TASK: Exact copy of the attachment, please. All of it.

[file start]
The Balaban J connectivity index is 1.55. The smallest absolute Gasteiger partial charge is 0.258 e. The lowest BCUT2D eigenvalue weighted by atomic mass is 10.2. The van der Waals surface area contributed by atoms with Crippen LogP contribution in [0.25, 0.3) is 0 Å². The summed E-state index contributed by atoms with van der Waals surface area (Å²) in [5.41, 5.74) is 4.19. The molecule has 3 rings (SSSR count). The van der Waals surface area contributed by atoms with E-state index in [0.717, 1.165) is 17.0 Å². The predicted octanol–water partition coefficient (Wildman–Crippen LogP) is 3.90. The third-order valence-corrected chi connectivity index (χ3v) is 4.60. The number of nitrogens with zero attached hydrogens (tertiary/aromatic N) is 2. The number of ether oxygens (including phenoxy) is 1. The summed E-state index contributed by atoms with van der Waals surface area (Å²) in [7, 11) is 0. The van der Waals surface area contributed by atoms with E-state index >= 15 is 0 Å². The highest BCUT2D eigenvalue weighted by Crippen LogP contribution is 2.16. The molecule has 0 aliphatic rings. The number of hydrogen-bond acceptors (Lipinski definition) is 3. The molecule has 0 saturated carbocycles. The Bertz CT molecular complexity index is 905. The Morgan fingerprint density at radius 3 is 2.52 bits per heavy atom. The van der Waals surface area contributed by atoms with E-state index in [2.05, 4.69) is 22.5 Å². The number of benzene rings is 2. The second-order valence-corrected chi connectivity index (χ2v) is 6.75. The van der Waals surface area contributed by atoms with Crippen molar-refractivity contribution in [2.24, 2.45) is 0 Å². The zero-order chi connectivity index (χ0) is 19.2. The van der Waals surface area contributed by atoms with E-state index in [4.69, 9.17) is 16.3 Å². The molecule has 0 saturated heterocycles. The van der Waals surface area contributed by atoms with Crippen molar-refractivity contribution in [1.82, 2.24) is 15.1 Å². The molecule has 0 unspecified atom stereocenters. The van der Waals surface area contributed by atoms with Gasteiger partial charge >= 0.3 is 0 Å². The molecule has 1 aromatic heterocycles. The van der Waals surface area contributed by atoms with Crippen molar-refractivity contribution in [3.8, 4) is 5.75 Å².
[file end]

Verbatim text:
The Balaban J connectivity index is 1.55. The smallest absolute Gasteiger partial charge is 0.258 e. The lowest BCUT2D eigenvalue weighted by atomic mass is 10.2. The van der Waals surface area contributed by atoms with Crippen LogP contribution in [0.25, 0.3) is 0 Å². The summed E-state index contributed by atoms with van der Waals surface area (Å²) in [5.41, 5.74) is 4.19. The molecule has 3 rings (SSSR count). The van der Waals surface area contributed by atoms with E-state index in [0.717, 1.165) is 17.0 Å². The predicted octanol–water partition coefficient (Wildman–Crippen LogP) is 3.90. The third-order valence-corrected chi connectivity index (χ3v) is 4.60. The number of nitrogens with zero attached hydrogens (tertiary/aromatic N) is 2. The number of ether oxygens (including phenoxy) is 1. The summed E-state index contributed by atoms with van der Waals surface area (Å²) in [7, 11) is 0. The van der Waals surface area contributed by atoms with E-state index >= 15 is 0 Å². The highest BCUT2D eigenvalue weighted by Crippen LogP contribution is 2.16. The molecule has 0 aliphatic rings. The number of hydrogen-bond acceptors (Lipinski definition) is 3. The molecule has 0 saturated carbocycles. The Bertz CT molecular complexity index is 905. The Morgan fingerprint density at radius 3 is 2.52 bits per heavy atom. The van der Waals surface area contributed by atoms with E-state index in [2.05, 4.69) is 22.5 Å². The number of benzene rings is 2. The second-order valence-corrected chi connectivity index (χ2v) is 6.75. The van der Waals surface area contributed by atoms with Crippen molar-refractivity contribution in [2.24, 2.45) is 0 Å². The zero-order chi connectivity index (χ0) is 19.2. The van der Waals surface area contributed by atoms with E-state index in [4.69, 9.17) is 16.3 Å². The molecule has 0 saturated heterocycles. The van der Waals surface area contributed by atoms with Crippen molar-refractivity contribution in [1.82, 2.24) is 15.1 Å². The molecule has 0 unspecified atom stereocenters. The van der Waals surface area contributed by atoms with Gasteiger partial charge >= 0.3 is 0 Å². The molecule has 1 aromatic heterocycles. The van der Waals surface area contributed by atoms with Crippen molar-refractivity contribution in [3.8, 4) is 5.75 Å².